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Cervical Disc Herniation
WHAT YOU NEED TO KNOW:
What is cervical disc herniation?
Cervical disc herniation occurs when a cervical disc bulges out. Cervical discs are natural, spongy cushions between the vertebrae (bones) in your neck. The bulging disc may press on your nerves or spinal cord.
What causes cervical disc herniation?
- Cracks or changes in the shape of your vertebrae may increase your risk for a bulging disc. The gel-like material inside your disc may leak out of the cracks. The whole disc may also begin to bulge out.
- Weak discs may develop if the amount of gel-like material inside the disc decreases. This causes the disc to lose its cushion and bulge out from between your vertebrae. Your discs often begin to weaken as you age.
- A neck injury may weaken a disc or cause it to bulge.
What are the signs and symptoms of cervical disc herniation?
A mild cervical disc herniation may not cause any signs and symptoms. You may have signs and symptoms if the bulging disc presses against your nerves or spinal cord. You may have any of the following:
- Neck pain
- Arm, shoulder, and upper back pain
- Weakness, numbness, tingling, or a burning feeling in your arms or hands
- Trouble moving your neck or arms, or using your hands
- Leg weakness and trouble walking
How is cervical disc herniation diagnosed?
Your healthcare provider will ask you about your symptoms and any health problems you have. He or she will check the movement and function of your neck, shoulders, arms, and hands. You may also need the following:
- An MRI or a CT scan may show the bulging disc. You may be given contrast liquid to help the disc show up better in the pictures. Tell the healthcare provider if you have ever had an allergic reaction to contrast liquid. Do not enter the MRI room with anything metal. Metal can cause serious injury. Tell the healthcare provider if you have any metal in or on your body.
- A myelography is an x-ray of your spinal cord. Dye will be injected into the area around your spinal cord before the pictures are taken. A regular x-ray of the bones in your neck may also be taken.
How is cervical disc herniation treated?
Your healthcare provider may have you rest in bed for a few days. You may also need any of the following:
- NSAIDs , such as ibuprofen, help decrease swelling and pain. NSAIDs can cause stomach bleeding or kidney problems in certain people. If you take blood thinner medicine, always ask your healthcare provider if NSAIDs are safe for you. Always read the medicine label and follow directions.
- Prescription pain medicine may be given. Ask how to take this medicine safely.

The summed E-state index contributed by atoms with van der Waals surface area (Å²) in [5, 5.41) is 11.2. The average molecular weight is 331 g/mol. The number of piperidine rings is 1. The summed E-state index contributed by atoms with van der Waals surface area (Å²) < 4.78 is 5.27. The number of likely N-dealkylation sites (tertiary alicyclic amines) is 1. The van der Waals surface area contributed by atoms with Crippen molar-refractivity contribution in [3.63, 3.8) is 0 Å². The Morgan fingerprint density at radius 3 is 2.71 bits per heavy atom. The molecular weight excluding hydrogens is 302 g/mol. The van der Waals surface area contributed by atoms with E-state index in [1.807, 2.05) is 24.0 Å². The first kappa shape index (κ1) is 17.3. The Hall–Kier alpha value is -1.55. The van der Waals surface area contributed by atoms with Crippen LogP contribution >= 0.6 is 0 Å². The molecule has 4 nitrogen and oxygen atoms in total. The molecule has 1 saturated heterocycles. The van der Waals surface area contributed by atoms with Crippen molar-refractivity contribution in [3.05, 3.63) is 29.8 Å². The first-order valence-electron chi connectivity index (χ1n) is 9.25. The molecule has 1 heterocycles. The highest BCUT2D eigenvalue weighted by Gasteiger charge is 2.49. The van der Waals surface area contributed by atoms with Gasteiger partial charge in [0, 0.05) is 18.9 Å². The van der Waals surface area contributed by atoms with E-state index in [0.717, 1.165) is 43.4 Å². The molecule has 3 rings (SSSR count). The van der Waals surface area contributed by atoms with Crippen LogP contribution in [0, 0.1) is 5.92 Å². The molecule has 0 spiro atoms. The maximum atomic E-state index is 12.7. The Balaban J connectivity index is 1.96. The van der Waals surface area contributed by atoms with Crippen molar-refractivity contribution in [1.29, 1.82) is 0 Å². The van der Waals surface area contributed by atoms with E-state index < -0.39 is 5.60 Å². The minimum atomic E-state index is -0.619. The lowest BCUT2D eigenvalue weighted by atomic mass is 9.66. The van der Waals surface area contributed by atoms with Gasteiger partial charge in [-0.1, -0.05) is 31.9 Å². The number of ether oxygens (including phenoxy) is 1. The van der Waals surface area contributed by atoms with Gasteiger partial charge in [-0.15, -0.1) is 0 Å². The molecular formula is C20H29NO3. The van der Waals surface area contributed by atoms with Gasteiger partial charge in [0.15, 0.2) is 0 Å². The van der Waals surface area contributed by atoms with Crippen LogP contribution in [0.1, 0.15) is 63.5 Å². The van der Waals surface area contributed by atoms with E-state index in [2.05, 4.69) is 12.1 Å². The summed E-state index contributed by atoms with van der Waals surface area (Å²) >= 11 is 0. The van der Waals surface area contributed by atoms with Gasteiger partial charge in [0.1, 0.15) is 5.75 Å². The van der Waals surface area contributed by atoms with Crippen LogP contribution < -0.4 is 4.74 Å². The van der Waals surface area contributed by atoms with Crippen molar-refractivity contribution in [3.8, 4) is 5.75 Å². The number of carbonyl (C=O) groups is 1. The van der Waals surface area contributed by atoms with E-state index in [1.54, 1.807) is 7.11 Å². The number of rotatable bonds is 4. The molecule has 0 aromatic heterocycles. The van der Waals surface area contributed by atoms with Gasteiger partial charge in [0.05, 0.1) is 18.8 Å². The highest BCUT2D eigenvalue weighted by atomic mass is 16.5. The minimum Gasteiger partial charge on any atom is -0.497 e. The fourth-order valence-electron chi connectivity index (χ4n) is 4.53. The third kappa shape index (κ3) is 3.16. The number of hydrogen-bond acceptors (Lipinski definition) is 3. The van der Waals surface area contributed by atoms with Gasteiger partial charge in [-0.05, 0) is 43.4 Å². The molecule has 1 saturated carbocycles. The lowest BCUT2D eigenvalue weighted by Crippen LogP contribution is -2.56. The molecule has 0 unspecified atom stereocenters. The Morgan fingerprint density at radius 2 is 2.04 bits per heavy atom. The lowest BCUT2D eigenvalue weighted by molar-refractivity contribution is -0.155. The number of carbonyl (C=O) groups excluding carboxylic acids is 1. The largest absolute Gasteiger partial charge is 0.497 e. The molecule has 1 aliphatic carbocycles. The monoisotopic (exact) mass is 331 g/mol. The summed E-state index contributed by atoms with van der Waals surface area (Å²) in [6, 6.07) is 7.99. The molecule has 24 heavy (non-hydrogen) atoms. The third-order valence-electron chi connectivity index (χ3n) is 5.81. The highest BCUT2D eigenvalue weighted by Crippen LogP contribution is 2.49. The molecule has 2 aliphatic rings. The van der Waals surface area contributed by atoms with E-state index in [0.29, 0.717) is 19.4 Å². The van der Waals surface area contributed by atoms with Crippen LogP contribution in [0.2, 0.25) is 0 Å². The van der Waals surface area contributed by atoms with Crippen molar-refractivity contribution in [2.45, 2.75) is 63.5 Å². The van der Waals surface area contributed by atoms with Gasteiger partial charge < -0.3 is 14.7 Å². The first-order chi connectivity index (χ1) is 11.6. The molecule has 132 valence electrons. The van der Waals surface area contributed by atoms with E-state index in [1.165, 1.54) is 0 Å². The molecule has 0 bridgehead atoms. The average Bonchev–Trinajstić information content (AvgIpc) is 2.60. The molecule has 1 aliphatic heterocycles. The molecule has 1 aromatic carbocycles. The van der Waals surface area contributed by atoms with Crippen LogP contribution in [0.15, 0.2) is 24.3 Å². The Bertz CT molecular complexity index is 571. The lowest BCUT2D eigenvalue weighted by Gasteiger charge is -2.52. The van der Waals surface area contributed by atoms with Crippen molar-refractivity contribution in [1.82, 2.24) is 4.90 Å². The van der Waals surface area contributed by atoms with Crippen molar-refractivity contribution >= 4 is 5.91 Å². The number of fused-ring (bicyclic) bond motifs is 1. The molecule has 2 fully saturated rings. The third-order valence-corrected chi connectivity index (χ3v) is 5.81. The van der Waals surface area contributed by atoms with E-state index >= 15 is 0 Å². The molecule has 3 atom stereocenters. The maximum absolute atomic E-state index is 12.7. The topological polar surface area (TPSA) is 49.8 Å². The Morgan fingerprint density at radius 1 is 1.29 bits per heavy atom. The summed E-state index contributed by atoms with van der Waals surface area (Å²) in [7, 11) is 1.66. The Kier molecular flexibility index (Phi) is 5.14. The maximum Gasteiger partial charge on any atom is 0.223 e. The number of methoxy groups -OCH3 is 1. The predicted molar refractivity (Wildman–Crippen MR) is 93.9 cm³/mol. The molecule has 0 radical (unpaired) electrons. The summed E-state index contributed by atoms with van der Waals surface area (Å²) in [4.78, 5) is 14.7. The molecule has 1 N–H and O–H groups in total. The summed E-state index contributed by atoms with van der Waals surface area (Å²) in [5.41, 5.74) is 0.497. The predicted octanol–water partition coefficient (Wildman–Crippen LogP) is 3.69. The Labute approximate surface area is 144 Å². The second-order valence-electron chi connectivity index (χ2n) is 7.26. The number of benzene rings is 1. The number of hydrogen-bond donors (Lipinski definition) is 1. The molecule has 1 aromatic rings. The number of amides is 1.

- Muscle relaxers decrease pain and muscle spasms.
- A steroid injection may be given to reduce inflammation. Steroid medicine is injected into the epidural space. The epidural space is between your spinal cord and vertebrae. You may be given pain medicine along with the steroids.
- Physical therapy may be recommended by your healthcare provider. A physical therapist teaches you exercises to make your neck muscles stronger. A physical therapist also teaches you stretches to decrease your pain.
- Surgery may be needed if other treatments do not work. Surgery may be done to decrease pressure on your nerves and spinal cord. Surgery may be done to remove your bulging disc. Your healthcare provider may replace the disc with a bone graft (bone from another area of your body) or an artificial disc.
When should I seek immediate care?
- You suddenly have trouble breathing.
- You lose feeling in one or both of your arms.
- You are suddenly not able to move your neck, or one or both of your arms.
- You are not able to move one or both of your legs.
When should I contact my healthcare provider?
- Your pain gets worse, even after you take medicine.
- Your voice suddenly becomes hoarse.
- You have trouble swallowing.
- You have questions or concerns about your condition or care.
Care AgreementYou have the right to help plan your care. Learn about your health condition and how it may be treated. Discuss treatment options with your healthcare providers to decide what care you want to receive. You always have the right to refuse treatment. The above information is an educational aid only. It is not intended as medical advice for individual conditions or treatments. Talk to your doctor, nurse or pharmacist before following any medical regimen to see if it is safe and effective for you.
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